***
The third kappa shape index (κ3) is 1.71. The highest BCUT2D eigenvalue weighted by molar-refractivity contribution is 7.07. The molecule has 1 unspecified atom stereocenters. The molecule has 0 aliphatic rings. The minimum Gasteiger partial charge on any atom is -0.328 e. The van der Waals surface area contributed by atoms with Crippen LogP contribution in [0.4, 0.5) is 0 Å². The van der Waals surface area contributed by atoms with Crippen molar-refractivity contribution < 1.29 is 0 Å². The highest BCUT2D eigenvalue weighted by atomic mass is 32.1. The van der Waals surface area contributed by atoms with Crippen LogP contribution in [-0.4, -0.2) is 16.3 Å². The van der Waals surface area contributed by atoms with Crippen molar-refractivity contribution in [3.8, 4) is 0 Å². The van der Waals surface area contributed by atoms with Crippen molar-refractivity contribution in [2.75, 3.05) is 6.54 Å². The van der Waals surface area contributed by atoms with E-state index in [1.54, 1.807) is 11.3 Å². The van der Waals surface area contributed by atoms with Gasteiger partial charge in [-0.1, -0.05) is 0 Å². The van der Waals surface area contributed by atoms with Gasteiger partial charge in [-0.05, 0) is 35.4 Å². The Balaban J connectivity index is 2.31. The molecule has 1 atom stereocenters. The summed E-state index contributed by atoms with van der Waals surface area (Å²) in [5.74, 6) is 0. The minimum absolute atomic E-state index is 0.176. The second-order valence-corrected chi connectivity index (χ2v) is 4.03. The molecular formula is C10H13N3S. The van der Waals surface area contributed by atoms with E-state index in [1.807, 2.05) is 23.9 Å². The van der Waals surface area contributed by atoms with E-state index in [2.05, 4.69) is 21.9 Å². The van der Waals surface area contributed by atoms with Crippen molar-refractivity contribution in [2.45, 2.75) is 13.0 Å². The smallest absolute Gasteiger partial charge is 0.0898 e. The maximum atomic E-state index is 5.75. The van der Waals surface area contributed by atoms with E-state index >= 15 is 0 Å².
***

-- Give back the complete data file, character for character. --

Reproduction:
The third kappa shape index (κ3) is 1.71. The highest BCUT2D eigenvalue weighted by molar-refractivity contribution is 7.07. The molecule has 1 unspecified atom stereocenters. The molecule has 0 aliphatic rings. The minimum Gasteiger partial charge on any atom is -0.328 e. The van der Waals surface area contributed by atoms with Crippen LogP contribution in [0.4, 0.5) is 0 Å². The van der Waals surface area contributed by atoms with Crippen molar-refractivity contribution < 1.29 is 0 Å². The highest BCUT2D eigenvalue weighted by atomic mass is 32.1. The van der Waals surface area contributed by atoms with Crippen LogP contribution in [-0.4, -0.2) is 16.3 Å². The van der Waals surface area contributed by atoms with Crippen molar-refractivity contribution in [3.8, 4) is 0 Å². The van der Waals surface area contributed by atoms with Crippen molar-refractivity contribution in [2.75, 3.05) is 6.54 Å². The van der Waals surface area contributed by atoms with E-state index in [1.54, 1.807) is 11.3 Å². The van der Waals surface area contributed by atoms with Gasteiger partial charge in [-0.1, -0.05) is 0 Å². The van der Waals surface area contributed by atoms with Gasteiger partial charge in [-0.05, 0) is 35.4 Å². The Balaban J connectivity index is 2.31. The molecule has 1 atom stereocenters. The summed E-state index contributed by atoms with van der Waals surface area (Å²) in [5.74, 6) is 0. The minimum absolute atomic E-state index is 0.176. The second-order valence-corrected chi connectivity index (χ2v) is 4.03. The molecular formula is C10H13N3S. The van der Waals surface area contributed by atoms with E-state index in [1.807, 2.05) is 23.9 Å². The van der Waals surface area contributed by atoms with E-state index in [2.05, 4.69) is 21.9 Å². The van der Waals surface area contributed by atoms with Crippen molar-refractivity contribution in [2.45, 2.75) is 13.0 Å². The smallest absolute Gasteiger partial charge is 0.0898 e. The maximum atomic E-state index is 5.75. The van der Waals surface area contributed by atoms with E-state index >= 15 is 0 Å².